The idea of cloud computing entails using a connection to the internet and central and remote servers to maintain data and applications allowing individuals and businesses to use applications and access personal files with internet access.
Whether you know it or not, if you check your email through a website like Hotmail, Gmail or Yahoo or have ever bought a product from Amazon or E-Bay, you are participating in the phenomenon of cloud computing. At the time the internet was first made widely available to the public in the middle to late 1990s, software produced by a company like America Online, CompuServe or Prodigy needed to be installed in order for a person to become connected to the world wide web. Nowadays, all you need to check your email is an internet-ready computer with a suitable web browser because the server and email management software is all on the cloud, a poetic way of saying on the web and completely managed by the service provider, be it Microsoft, Google or Yahoo.
The basic analogy that drives cloud computing is, If you need milk, why buy a cow? True, if you were to buy a cow, you very probably would not actually have to buy milk. Then again, if you wanted the cow to provide quality milk, you would have to keep an eagle eye on its diet and choose the best quality food, which just might get expensive. Not to mention the amount of space you would actually need to ensure that this animal would be able to get the proper amount of exercise. As you can envision, buying and owning a cow would cost considerably more than simply going to the supermarket and peeling off a few bucks for a gallon of milk.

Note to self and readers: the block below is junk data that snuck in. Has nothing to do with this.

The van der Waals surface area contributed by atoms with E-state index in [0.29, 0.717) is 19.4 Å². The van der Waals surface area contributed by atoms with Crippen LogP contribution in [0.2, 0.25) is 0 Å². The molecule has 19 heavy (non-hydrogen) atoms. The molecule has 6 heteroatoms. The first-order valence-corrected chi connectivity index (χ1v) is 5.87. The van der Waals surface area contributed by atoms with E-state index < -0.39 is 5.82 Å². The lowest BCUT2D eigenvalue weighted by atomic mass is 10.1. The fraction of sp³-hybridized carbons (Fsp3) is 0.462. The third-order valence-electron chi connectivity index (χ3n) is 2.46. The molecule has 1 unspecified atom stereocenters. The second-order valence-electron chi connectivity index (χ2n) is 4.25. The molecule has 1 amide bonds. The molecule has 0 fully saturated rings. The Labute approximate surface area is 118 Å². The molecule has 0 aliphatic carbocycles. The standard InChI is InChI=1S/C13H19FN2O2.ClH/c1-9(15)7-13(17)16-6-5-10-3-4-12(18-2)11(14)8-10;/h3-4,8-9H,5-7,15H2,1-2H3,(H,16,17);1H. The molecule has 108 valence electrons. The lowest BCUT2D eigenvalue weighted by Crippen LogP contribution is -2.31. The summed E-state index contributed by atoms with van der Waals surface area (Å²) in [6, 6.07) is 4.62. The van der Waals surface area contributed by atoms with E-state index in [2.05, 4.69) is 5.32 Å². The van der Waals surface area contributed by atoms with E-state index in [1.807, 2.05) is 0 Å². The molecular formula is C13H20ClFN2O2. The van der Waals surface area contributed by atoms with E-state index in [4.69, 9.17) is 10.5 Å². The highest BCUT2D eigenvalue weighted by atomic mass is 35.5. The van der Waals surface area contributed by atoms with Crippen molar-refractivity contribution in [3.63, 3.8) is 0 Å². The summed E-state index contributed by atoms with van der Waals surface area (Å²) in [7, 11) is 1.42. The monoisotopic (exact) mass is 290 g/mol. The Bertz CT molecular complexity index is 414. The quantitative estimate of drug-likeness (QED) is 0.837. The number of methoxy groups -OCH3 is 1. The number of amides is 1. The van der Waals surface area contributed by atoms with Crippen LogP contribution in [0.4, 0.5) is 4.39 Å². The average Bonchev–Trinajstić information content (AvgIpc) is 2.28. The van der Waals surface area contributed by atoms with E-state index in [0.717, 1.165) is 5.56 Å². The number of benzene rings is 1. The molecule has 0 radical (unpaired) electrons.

Although software is not as much of an imposition as a cow, it does take up space on your hard drive, and from time to time it needs to be updated. Over time and in the interest of making things easier for web users, many designers and engineers opted to set up servers (the metaphorical market) on the internet (the pasture), where the software (the cow) would be contained. This way, for a web user to avail him- or herself of any benefits to be found online (this would be the milk), all they would have to do is open up the web browser and navigate their way to the respective web site, instead of installing internet software. In other words, cloud computing is just like hitting up the supermarket for milk without all the hassle of owning a cow!